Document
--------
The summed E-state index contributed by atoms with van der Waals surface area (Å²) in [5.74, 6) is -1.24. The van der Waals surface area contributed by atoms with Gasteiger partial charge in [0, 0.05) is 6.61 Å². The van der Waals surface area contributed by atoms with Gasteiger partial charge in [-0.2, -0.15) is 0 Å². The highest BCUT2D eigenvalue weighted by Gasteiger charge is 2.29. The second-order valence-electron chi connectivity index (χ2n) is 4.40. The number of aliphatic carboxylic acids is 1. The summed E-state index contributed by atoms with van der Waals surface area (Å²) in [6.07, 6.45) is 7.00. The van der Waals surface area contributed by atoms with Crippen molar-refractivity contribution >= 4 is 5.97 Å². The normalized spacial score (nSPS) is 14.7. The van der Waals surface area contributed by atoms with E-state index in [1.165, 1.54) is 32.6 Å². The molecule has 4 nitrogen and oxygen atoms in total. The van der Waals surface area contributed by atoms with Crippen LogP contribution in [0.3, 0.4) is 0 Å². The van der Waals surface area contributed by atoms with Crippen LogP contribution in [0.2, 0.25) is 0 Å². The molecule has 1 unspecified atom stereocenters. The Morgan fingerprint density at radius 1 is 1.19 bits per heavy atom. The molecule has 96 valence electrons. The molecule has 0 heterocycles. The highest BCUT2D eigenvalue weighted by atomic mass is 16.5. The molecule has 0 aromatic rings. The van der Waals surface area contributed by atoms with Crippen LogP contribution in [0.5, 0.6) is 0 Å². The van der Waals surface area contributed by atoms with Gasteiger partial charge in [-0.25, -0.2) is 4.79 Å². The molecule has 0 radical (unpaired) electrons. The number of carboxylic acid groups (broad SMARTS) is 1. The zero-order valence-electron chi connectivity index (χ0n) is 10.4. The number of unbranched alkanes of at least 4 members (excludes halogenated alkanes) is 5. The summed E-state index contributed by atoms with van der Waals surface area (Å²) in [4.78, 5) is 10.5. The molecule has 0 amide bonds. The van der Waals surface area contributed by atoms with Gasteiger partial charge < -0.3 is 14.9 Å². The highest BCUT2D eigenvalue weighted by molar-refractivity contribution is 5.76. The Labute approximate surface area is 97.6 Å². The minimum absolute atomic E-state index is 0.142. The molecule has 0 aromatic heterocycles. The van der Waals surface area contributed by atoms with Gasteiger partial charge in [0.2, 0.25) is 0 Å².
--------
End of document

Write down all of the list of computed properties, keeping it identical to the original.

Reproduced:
The summed E-state index contributed by atoms with van der Waals surface area (Å²) in [5.74, 6) is -1.24. The van der Waals surface area contributed by atoms with Gasteiger partial charge in [0, 0.05) is 6.61 Å². The van der Waals surface area contributed by atoms with Gasteiger partial charge in [-0.2, -0.15) is 0 Å². The highest BCUT2D eigenvalue weighted by Gasteiger charge is 2.29. The second-order valence-electron chi connectivity index (χ2n) is 4.40. The number of aliphatic carboxylic acids is 1. The summed E-state index contributed by atoms with van der Waals surface area (Å²) in [6.07, 6.45) is 7.00. The van der Waals surface area contributed by atoms with Crippen molar-refractivity contribution >= 4 is 5.97 Å². The normalized spacial score (nSPS) is 14.7. The van der Waals surface area contributed by atoms with E-state index in [1.165, 1.54) is 32.6 Å². The molecule has 4 nitrogen and oxygen atoms in total. The van der Waals surface area contributed by atoms with Crippen LogP contribution in [0.3, 0.4) is 0 Å². The van der Waals surface area contributed by atoms with Crippen LogP contribution in [0.2, 0.25) is 0 Å². The molecule has 1 unspecified atom stereocenters. The Morgan fingerprint density at radius 1 is 1.19 bits per heavy atom. The molecule has 96 valence electrons. The molecule has 0 heterocycles. The highest BCUT2D eigenvalue weighted by atomic mass is 16.5. The molecule has 0 aromatic rings. The van der Waals surface area contributed by atoms with Crippen LogP contribution in [0.5, 0.6) is 0 Å². The van der Waals surface area contributed by atoms with Gasteiger partial charge in [-0.25, -0.2) is 4.79 Å². The molecule has 0 radical (unpaired) electrons. The number of carboxylic acid groups (broad SMARTS) is 1. The zero-order valence-electron chi connectivity index (χ0n) is 10.4. The number of unbranched alkanes of at least 4 members (excludes halogenated alkanes) is 5. The summed E-state index contributed by atoms with van der Waals surface area (Å²) in [4.78, 5) is 10.5. The molecule has 0 amide bonds. The van der Waals surface area contributed by atoms with Gasteiger partial charge < -0.3 is 14.9 Å². The highest BCUT2D eigenvalue weighted by molar-refractivity contribution is 5.76. The Labute approximate surface area is 97.6 Å². The minimum absolute atomic E-state index is 0.142. The molecule has 0 aromatic heterocycles. The van der Waals surface area contributed by atoms with Gasteiger partial charge in [0.2, 0.25) is 0 Å².